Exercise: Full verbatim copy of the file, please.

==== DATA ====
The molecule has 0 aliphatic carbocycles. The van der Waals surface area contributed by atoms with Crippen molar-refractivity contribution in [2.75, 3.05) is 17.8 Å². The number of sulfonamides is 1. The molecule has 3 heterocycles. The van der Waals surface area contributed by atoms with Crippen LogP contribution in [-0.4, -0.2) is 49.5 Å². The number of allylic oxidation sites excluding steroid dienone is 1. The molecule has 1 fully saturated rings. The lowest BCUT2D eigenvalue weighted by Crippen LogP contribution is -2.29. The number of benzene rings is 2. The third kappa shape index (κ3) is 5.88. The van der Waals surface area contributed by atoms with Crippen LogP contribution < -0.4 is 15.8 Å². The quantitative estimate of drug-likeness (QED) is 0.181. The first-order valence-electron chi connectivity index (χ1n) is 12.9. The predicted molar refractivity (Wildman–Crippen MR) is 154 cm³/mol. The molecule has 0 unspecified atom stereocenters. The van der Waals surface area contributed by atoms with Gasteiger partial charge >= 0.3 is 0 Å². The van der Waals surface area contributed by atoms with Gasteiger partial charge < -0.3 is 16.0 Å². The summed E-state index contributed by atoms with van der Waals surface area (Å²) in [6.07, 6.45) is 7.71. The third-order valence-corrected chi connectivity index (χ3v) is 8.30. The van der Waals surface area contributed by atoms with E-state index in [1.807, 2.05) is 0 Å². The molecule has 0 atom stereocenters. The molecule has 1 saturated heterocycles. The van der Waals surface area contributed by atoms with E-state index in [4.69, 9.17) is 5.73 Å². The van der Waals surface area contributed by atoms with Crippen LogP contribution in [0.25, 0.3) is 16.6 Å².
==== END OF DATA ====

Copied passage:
The molecule has 0 aliphatic carbocycles. The van der Waals surface area contributed by atoms with Crippen molar-refractivity contribution in [2.75, 3.05) is 17.8 Å². The number of sulfonamides is 1. The molecule has 3 heterocycles. The van der Waals surface area contributed by atoms with Crippen LogP contribution in [-0.4, -0.2) is 49.5 Å². The number of allylic oxidation sites excluding steroid dienone is 1. The molecule has 1 fully saturated rings. The lowest BCUT2D eigenvalue weighted by Crippen LogP contribution is -2.29. The number of benzene rings is 2. The third kappa shape index (κ3) is 5.88. The van der Waals surface area contributed by atoms with Crippen LogP contribution < -0.4 is 15.8 Å². The quantitative estimate of drug-likeness (QED) is 0.181. The first-order valence-electron chi connectivity index (χ1n) is 12.9. The predicted molar refractivity (Wildman–Crippen MR) is 154 cm³/mol. The molecule has 0 unspecified atom stereocenters. The van der Waals surface area contributed by atoms with Gasteiger partial charge >= 0.3 is 0 Å². The van der Waals surface area contributed by atoms with Gasteiger partial charge < -0.3 is 16.0 Å². The summed E-state index contributed by atoms with van der Waals surface area (Å²) in [6.07, 6.45) is 7.71. The third-order valence-corrected chi connectivity index (χ3v) is 8.30. The van der Waals surface area contributed by atoms with E-state index in [1.807, 2.05) is 0 Å². The molecule has 0 atom stereocenters. The molecule has 1 saturated heterocycles. The van der Waals surface area contributed by atoms with E-state index in [4.69, 9.17) is 5.73 Å². The van der Waals surface area contributed by atoms with Crippen LogP contribution in [0.25, 0.3) is 16.6 Å².